Senate opts for millionaire's tax, gives initial nod to budget package

Maryland's Senate took a philosophical turn to the left Wednesday night and approved a new "millionaire's tax" for anyone earning over $500,000 as they gave their initial nod to the state spending plan.

The Senate is set to come back for final approval Thursday, as key House committees finalize their version of the budget. The two chambers will have agree on a spending plan.

The last minute change to the Senate plan adds $30 million in new revenue to the state coffers. The funds are divvied for aging schools and municipalities. Baltimore City would see $6.7 million in new schools funds. Baltimore County would get $5.8 million.

Senate President Thomas V. Mike Miller said he thinks the House will be "very pleased" with the final Senate product. "There will be some changes and there will be a conference committee. There is some tough stuff. They might take issue with things."

On Thursday, the Senate met for two sessions and debated four interrelated bills that the Democratic Senate leadership wanted to pass as part of the budget. Measures included the standard budget bill along with another bill that made legislative adjustments needed for the budget.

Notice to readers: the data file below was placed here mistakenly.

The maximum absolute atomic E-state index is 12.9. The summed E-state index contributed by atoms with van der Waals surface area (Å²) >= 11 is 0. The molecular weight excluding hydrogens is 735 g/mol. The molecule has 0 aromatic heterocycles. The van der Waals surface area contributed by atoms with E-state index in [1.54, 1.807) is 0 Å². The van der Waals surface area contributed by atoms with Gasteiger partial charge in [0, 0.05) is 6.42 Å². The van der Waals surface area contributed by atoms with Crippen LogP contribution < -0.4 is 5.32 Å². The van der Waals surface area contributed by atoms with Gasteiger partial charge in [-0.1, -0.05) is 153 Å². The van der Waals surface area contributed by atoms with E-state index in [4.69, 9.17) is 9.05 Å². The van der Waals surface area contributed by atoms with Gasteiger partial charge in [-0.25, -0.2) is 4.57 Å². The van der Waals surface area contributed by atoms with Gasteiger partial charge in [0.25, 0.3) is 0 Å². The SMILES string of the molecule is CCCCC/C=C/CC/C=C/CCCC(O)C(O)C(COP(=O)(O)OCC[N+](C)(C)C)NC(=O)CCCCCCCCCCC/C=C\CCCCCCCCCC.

Also, the Senate debated a bill that would allow the state -- in some extreme circumstances -- to seize county income taxes and use those funds to bolster local education funding.

The bill that most that will directly impact most Marylanders was the fourth measure -- Sen. Roger Manno's legislation to raise income taxes across-the-board, raising $416 million in state revenue. Joint filers making $120k would see a $147 increase to their income tax bill.

The Senate approved it, but also added a twist.

The tax rate for anyone making over $500,000 would go up from 5.5 percent to 5.75 percent. (If you include the local piggy back taxes, the rate would go up to 8.95 percent for Baltimore residents.) 

And, unlike how Maryland usually changes taxes, the new 5.75 percent rate would apply to every penny, not just the earnings over $500,000. 

Miller said that "a lot" of the Democratic senators who supported the change "did not care for the amendment" but voted yea because "they were interested in moving the bill forward." He said the change was "nod to the more progressive members of our caucus, that we were listening to their concerns."

Senate GOP leader E.J. Pipkin said he only learned about the idea Wednesday evening, and was flabbergasted that the Senate decided to add an extra $30 million in taxes for no apparent reason.

"We've already raised $414 million in revenue," Pipkin said. "Why do we have to raise another $30 million?"

"At some point we've crossed over to this tax no man's land where we are just raising all kinds of taxes, and sharply." Pipkin said. "It is a huge increase."